The Paralympics and a Bit of a Ramble

Yesterday saw the closing ceremony of the 2008 Paralympics. Team GB have done brilliantly, coming second over all with 202 medals, 42 of them being golds. Congratulations to them all!

But here’s my ramble. Where were all the blind athletes? There seemed to be very few of them and the ones who were there got very little air time.

Admittedly the blind football team didn’t do very well, but search as we might, we couldn’t find any reports on their games on the Paralympics web site last night. Aileen McGlynn won two golds on the tandem but I don’t remember seeing her interviewed once. I believe there was also a VI swimmer, Libby someone or other who won medals. Her profile was so high that I didn’t even see her or hear anything about her till I was told! And where was the coverage of the Goalball, a specially devised game for visually impaired people? Admittedly Great Britain didn’t have a Goalball team this time, but its still a Paralympic sport and GB hope to have a team for 2012.

It worries me how there seem to be fewer and fewer blind and partially sighted sports men and women, and I think inclusion, or lack of it is to blame.

This is only my opinion, but one I feel very strongly about. It strikes me that, if you have a physical disability you can integrate quite well, as you can to a greater extent if you are deaf. This all comes down to eye contact. If you can make eye contact you’re OK. If you can’t do that, you’re side-lined. This makes it so much harder to find somewhere to train where you feel included.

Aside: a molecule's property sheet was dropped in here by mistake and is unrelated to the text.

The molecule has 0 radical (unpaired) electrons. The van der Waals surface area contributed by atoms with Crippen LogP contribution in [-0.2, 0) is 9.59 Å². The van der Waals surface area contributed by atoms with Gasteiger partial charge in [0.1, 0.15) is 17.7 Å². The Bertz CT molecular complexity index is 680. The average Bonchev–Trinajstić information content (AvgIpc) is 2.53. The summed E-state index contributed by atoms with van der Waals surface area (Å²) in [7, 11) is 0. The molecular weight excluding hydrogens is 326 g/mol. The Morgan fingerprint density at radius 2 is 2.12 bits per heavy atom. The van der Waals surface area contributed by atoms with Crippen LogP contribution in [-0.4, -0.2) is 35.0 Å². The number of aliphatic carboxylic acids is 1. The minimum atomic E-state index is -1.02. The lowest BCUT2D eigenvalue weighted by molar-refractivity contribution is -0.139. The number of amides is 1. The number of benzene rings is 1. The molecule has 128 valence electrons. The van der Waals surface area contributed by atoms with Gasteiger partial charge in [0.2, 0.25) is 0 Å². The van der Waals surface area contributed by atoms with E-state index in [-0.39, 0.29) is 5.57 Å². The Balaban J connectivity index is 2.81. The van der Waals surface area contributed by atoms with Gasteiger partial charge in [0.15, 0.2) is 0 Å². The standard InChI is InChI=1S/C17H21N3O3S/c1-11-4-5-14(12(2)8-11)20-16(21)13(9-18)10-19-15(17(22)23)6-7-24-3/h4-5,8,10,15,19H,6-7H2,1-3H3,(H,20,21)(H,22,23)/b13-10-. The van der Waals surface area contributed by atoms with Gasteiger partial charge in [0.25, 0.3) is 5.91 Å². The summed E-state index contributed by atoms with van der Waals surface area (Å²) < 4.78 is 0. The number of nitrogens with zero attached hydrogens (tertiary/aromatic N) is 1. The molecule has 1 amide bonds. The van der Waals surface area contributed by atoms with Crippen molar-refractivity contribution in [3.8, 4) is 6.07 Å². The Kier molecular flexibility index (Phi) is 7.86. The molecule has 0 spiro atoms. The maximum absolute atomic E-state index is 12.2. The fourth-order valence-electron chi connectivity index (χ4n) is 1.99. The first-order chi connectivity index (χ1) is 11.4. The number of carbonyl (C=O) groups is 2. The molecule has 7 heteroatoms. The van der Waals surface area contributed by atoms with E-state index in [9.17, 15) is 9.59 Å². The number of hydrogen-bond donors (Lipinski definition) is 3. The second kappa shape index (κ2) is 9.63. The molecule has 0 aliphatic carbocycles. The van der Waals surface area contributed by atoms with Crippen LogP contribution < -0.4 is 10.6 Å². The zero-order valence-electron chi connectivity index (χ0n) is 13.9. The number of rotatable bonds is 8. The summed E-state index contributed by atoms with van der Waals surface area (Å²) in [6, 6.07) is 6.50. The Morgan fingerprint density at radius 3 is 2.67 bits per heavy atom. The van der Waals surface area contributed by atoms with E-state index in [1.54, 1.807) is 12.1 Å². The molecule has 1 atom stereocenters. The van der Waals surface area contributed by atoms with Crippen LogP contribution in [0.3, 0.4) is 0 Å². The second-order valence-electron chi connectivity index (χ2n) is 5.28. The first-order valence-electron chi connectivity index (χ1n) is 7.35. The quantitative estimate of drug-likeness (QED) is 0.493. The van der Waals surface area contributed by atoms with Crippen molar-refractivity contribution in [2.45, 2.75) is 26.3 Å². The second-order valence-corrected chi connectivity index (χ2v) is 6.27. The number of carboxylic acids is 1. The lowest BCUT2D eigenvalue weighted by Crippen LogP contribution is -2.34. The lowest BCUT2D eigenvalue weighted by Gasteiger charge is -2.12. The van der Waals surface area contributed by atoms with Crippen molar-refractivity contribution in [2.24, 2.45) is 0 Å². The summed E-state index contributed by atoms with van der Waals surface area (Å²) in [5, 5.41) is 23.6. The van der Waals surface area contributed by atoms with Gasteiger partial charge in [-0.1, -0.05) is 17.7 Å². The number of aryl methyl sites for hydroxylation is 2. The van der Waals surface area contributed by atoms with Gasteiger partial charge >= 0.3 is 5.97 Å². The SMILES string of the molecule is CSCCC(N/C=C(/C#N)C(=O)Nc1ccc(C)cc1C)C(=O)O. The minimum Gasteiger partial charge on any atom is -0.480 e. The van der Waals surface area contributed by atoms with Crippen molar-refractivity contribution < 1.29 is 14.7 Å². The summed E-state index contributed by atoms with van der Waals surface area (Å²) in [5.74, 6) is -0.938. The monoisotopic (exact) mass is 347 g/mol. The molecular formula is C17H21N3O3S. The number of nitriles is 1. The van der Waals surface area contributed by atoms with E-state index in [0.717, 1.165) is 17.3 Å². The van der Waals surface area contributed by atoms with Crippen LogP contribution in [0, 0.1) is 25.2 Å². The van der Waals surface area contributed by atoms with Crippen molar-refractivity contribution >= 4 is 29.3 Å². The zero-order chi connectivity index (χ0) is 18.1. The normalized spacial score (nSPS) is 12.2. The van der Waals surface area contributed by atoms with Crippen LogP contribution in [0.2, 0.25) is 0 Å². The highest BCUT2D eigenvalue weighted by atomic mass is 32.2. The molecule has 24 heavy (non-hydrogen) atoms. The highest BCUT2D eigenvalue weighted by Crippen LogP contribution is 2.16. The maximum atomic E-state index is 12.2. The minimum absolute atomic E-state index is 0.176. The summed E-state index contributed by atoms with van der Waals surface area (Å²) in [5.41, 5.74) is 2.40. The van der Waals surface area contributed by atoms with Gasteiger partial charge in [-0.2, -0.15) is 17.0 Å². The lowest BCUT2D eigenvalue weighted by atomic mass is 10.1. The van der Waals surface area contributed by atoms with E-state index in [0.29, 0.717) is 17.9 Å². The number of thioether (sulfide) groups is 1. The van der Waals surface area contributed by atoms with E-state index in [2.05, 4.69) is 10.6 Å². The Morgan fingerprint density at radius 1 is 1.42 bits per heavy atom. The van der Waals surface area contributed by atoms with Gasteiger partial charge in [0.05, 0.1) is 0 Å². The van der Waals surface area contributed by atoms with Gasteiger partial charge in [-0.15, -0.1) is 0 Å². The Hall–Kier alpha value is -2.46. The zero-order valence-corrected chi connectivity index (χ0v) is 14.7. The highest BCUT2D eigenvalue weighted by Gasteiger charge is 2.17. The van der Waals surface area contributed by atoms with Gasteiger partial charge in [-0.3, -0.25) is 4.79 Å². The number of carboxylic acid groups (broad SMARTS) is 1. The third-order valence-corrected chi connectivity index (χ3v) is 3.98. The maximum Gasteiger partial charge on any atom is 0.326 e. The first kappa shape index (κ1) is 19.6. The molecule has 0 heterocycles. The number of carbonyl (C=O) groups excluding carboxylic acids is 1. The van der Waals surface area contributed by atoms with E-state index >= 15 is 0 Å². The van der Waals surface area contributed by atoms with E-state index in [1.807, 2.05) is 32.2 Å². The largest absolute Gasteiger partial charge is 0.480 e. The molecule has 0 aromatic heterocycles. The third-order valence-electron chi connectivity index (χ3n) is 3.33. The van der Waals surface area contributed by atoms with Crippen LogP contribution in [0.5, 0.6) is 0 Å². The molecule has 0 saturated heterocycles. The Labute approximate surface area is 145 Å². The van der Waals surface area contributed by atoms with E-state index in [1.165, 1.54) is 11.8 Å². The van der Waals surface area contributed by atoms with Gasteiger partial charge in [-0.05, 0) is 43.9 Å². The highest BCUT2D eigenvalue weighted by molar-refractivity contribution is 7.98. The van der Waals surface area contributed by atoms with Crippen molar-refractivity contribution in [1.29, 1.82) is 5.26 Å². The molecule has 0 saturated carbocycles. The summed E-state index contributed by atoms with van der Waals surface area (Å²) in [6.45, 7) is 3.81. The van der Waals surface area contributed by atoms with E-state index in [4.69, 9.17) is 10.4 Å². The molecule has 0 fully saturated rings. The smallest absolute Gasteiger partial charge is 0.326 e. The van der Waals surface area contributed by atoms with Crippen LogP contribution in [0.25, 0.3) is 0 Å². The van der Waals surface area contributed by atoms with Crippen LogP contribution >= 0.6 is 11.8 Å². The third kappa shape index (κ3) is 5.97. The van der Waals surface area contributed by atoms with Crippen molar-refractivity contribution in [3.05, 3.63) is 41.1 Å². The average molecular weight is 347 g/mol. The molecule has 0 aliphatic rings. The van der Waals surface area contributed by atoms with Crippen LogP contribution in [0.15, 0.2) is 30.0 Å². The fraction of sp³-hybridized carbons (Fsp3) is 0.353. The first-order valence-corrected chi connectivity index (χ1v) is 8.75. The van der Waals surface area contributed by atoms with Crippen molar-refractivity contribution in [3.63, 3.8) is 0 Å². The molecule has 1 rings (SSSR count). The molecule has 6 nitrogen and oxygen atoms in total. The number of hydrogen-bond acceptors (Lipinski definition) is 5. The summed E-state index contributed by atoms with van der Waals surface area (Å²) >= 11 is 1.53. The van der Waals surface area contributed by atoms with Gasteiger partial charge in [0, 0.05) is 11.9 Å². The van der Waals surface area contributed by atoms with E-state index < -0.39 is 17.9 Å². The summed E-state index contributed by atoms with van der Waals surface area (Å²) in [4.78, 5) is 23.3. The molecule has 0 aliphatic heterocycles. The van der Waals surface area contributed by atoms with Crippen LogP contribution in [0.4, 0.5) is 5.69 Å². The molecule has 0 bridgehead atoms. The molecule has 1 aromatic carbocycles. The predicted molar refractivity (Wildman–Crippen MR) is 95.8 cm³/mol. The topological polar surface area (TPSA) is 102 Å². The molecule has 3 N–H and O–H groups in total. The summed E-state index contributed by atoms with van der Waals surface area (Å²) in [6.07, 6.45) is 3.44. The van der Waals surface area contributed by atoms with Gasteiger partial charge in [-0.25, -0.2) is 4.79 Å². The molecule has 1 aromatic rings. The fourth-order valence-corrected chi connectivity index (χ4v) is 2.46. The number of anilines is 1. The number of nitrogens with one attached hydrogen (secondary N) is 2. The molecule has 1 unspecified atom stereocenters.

It also figures in life as a whole. I’ve lived in the same road now for almost two and a half years, but I still don’t know anyone there. I deliberately make it my point to smile and say hello to my neighbours when I pass them, and they always respond in a friendly manner, but that’s as far as it goes. I can’t comment on their gardens, their cars, etc, which would be the sort of conversation starters other people would use, so that’s it. I’m as isolated now as I was two years ago.

I know this probably sounds very negative, but I think true integration is still a real problem for blind people, and I don’t know the way forward for this one.

About Mel Griffiths

I live and work in Nottingham, England and am blind. This blog is often centred around things that happen to me because of being blind. This is my space to write and sometimes people will disagree with what I write, but its the one place I have in which to be frank and honest. I also like to reflect on the funnier side of life from time to time.
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